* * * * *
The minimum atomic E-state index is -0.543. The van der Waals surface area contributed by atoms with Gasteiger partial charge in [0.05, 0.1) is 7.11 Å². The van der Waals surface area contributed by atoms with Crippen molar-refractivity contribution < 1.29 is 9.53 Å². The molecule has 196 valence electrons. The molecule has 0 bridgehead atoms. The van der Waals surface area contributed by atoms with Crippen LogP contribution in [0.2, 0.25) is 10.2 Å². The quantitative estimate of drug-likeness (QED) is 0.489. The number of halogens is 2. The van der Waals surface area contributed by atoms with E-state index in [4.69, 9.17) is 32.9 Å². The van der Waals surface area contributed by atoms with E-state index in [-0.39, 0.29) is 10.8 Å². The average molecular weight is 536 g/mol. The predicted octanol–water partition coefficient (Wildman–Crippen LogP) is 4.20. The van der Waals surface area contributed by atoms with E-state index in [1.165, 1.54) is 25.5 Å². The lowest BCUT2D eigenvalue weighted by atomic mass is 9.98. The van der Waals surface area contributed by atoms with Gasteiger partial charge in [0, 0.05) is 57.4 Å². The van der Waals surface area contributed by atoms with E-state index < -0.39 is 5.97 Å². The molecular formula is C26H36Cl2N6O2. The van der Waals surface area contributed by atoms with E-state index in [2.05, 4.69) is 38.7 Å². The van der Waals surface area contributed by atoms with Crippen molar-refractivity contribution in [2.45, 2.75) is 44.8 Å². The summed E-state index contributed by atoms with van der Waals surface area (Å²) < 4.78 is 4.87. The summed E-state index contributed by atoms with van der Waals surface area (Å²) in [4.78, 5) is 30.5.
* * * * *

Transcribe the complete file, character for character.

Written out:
The minimum atomic E-state index is -0.543. The van der Waals surface area contributed by atoms with Gasteiger partial charge in [0.05, 0.1) is 7.11 Å². The van der Waals surface area contributed by atoms with Crippen molar-refractivity contribution < 1.29 is 9.53 Å². The molecule has 196 valence electrons. The molecule has 0 bridgehead atoms. The van der Waals surface area contributed by atoms with Crippen LogP contribution in [0.2, 0.25) is 10.2 Å². The quantitative estimate of drug-likeness (QED) is 0.489. The number of halogens is 2. The van der Waals surface area contributed by atoms with E-state index in [4.69, 9.17) is 32.9 Å². The van der Waals surface area contributed by atoms with E-state index in [-0.39, 0.29) is 10.8 Å². The average molecular weight is 536 g/mol. The predicted octanol–water partition coefficient (Wildman–Crippen LogP) is 4.20. The van der Waals surface area contributed by atoms with E-state index in [1.165, 1.54) is 25.5 Å². The lowest BCUT2D eigenvalue weighted by atomic mass is 9.98. The van der Waals surface area contributed by atoms with Gasteiger partial charge in [0, 0.05) is 57.4 Å². The van der Waals surface area contributed by atoms with E-state index < -0.39 is 5.97 Å². The molecular formula is C26H36Cl2N6O2. The van der Waals surface area contributed by atoms with E-state index in [2.05, 4.69) is 38.7 Å². The van der Waals surface area contributed by atoms with Crippen molar-refractivity contribution in [2.45, 2.75) is 44.8 Å². The summed E-state index contributed by atoms with van der Waals surface area (Å²) < 4.78 is 4.87. The summed E-state index contributed by atoms with van der Waals surface area (Å²) in [4.78, 5) is 30.5.